by Greg Boyd, originally posted in 2016 at his website ReKnew.
Some try to argue that Jesus did not make loving enemies and refraining from violence an absolute mandate. They make their case on the basis of several passages from the Gospels. The first concerns the cleansing of the temple which we addressed here, while the second is about how Jesus spoke harsh words to the Pharisees, which was covered here.
A third argument cites several eschatological parables of Jesus to argue that he believed God would act violently in the final judgment. A classic example is the parable of the unforgiving servant (Mt 18:21-35). Jesus begins this parable by comparing “the kingdom of heaven” to “a king who wanted to settle accounts with his servants” (v. 23). One servant owed him “ten thousand bags of gold” (talents, v. 24), and it’s helpful to note that each talent was the equivalent of what a servant would typically earn over twenty years.
The servant of course could not pay the king, so the king intended to sell off everything the servant owned and to sell his family into servitude. Yet the servant pleaded with the king for “patience,” promising to eventually “pay back everything” (vv. 25-6). As a result, this king “took pity on him” and not only postponed payment, but “canceled the debt” altogether (vv. 27).
Soon afterward this servant encountered a fellow servant who happened to owe him “a hundred silver coins” (denarii), which was the equivalent of what a servant would typically earn over a hundred days. In other words, it was much smaller than the amount he had been forgiven. He “grabbed” and “began to choke” this servant as he commanded him to “[p]ay back what you owe me” (v. 28). Though this man begged him for patience, the servant that had been forgiven ten thousand talents had him “thrown into prison until he could pay the debt” (v. 30).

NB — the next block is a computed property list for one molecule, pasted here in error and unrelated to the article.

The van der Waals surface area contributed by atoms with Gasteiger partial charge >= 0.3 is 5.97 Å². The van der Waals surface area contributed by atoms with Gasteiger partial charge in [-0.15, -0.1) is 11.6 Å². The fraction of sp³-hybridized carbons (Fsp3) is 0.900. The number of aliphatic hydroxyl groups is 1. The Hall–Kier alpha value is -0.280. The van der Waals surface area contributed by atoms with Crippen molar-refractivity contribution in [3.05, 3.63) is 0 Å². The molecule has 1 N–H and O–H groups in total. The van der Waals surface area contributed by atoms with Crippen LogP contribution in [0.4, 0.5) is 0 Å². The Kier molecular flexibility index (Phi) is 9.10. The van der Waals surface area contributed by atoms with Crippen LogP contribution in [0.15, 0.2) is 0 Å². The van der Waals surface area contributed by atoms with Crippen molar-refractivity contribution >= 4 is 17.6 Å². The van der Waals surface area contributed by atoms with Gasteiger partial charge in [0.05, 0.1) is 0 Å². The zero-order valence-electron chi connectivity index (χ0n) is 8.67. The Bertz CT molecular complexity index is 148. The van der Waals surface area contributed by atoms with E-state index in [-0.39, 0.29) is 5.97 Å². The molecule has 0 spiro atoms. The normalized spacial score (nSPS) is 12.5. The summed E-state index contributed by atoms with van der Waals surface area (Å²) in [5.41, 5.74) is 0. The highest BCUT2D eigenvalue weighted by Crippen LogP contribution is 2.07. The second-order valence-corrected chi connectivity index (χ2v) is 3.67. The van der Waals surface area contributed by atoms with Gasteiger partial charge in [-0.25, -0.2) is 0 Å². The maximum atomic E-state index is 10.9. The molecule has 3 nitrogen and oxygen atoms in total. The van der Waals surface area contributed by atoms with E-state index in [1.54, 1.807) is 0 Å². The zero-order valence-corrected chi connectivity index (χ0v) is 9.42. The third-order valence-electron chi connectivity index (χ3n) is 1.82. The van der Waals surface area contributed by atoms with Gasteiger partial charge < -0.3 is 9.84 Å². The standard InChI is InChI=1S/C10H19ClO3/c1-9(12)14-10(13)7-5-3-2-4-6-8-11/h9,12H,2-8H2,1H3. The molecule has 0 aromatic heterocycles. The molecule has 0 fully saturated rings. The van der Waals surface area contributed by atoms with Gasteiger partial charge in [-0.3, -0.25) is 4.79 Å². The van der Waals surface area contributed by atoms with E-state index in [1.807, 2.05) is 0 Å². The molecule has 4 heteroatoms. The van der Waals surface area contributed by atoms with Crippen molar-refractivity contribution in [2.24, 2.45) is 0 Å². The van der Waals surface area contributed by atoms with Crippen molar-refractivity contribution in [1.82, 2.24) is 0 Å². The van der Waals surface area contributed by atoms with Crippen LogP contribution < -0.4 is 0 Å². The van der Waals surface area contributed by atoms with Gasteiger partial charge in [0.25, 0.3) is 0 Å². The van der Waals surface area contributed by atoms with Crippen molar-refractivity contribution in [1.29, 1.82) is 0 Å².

When word got back to the king about his actions, he angrily reminded him that he should “have had mercy on your fellow servant just as I had on you…” (v. 33). He consequently “handed [the servant] over to the jailers to be tortured, until he should pay back all he owed” (v. 34). And then Jesus concludes; “This is how my heavenly Father will treat each of you unless you forgive brother or sister from your heart” (v. 35).
Does this parable suggest that Jesus believed God will violently judge unforgiving people at the end of time? Five considerations lead me to believe that this is unlikely.
First, it is very difficult to reconcile the conception of God intentionally having people tortured until they can pay back their debt with Jesus’ other teachings about the nature of God. For example, Jesus instructs disciples to never retaliate, to love, bless and do good to enemies, and to NOT demand payment from others. And he tells them that only when they love like this can they be considered “children of the Father in heaven,” for this is how the Father loves. He loves and blesses indiscriminately — like the sun shines and like the rain falls (Mt 5:39-45; Lk 6:27-36). On the assumption that Jesus didn’t contradict himself, teachings like this should incline us to look for interpretations of this parable that don’t ascribe violence to God.
Second, there is always an “is” and “is not” quality to parables, and the key to discerning the point of any parable is to correctly apply this distinction. For example, in Jesus’ parable about the persistent widow and the unjust judge (Lk 18:1-8), everything depends on our understanding that the point is to teach us to pray like a desperate and persistent widow, not to teach us that the God we pray to is an unjust judge. In the same way, the central point of this parable is to teach the urgency of forgiving others in light of how much we have been forgiven and that refusing to do so brings about dire consequences. But I believe we should be hesitant to draw theological conclusions about HOW God will allow these consequences to be brought about, especially when they contradict other things Jesus teaches about God, as I said above.